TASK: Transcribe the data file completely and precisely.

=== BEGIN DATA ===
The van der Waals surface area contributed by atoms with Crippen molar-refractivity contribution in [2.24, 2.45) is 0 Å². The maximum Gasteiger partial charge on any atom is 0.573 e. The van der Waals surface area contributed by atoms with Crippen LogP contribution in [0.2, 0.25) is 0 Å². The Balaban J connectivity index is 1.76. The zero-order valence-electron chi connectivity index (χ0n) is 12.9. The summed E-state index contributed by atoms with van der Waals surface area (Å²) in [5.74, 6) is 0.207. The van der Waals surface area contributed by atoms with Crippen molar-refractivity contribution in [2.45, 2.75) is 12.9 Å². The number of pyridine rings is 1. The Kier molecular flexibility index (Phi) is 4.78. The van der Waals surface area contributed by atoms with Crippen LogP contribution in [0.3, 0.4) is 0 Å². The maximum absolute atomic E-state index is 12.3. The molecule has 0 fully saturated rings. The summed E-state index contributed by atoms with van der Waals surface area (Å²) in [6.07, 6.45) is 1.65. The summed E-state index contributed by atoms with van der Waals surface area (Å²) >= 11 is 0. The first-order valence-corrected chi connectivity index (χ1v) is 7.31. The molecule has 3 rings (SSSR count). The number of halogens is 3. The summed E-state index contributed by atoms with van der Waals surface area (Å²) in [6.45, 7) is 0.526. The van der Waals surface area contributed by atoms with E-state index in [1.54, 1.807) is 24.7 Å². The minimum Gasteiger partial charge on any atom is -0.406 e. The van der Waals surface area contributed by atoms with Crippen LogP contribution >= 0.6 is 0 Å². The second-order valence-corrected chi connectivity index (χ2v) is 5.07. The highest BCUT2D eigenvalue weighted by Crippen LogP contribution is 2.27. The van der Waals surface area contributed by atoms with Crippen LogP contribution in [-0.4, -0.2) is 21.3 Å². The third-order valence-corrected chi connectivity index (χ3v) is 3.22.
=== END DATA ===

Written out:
The van der Waals surface area contributed by atoms with Crippen molar-refractivity contribution in [2.24, 2.45) is 0 Å². The maximum Gasteiger partial charge on any atom is 0.573 e. The van der Waals surface area contributed by atoms with Crippen LogP contribution in [0.2, 0.25) is 0 Å². The Balaban J connectivity index is 1.76. The zero-order valence-electron chi connectivity index (χ0n) is 12.9. The summed E-state index contributed by atoms with van der Waals surface area (Å²) in [5.74, 6) is 0.207. The van der Waals surface area contributed by atoms with Crippen molar-refractivity contribution in [2.45, 2.75) is 12.9 Å². The number of pyridine rings is 1. The Kier molecular flexibility index (Phi) is 4.78. The van der Waals surface area contributed by atoms with Crippen LogP contribution in [0.3, 0.4) is 0 Å². The maximum absolute atomic E-state index is 12.3. The molecule has 0 fully saturated rings. The summed E-state index contributed by atoms with van der Waals surface area (Å²) in [6.07, 6.45) is 1.65. The summed E-state index contributed by atoms with van der Waals surface area (Å²) >= 11 is 0. The first-order valence-corrected chi connectivity index (χ1v) is 7.31. The molecule has 3 rings (SSSR count). The number of halogens is 3. The summed E-state index contributed by atoms with van der Waals surface area (Å²) in [6.45, 7) is 0.526. The van der Waals surface area contributed by atoms with E-state index in [1.54, 1.807) is 24.7 Å². The minimum Gasteiger partial charge on any atom is -0.406 e. The van der Waals surface area contributed by atoms with Crippen LogP contribution >= 0.6 is 0 Å². The second-order valence-corrected chi connectivity index (χ2v) is 5.07. The highest BCUT2D eigenvalue weighted by Crippen LogP contribution is 2.27. The van der Waals surface area contributed by atoms with Crippen LogP contribution in [-0.4, -0.2) is 21.3 Å². The third-order valence-corrected chi connectivity index (χ3v) is 3.22.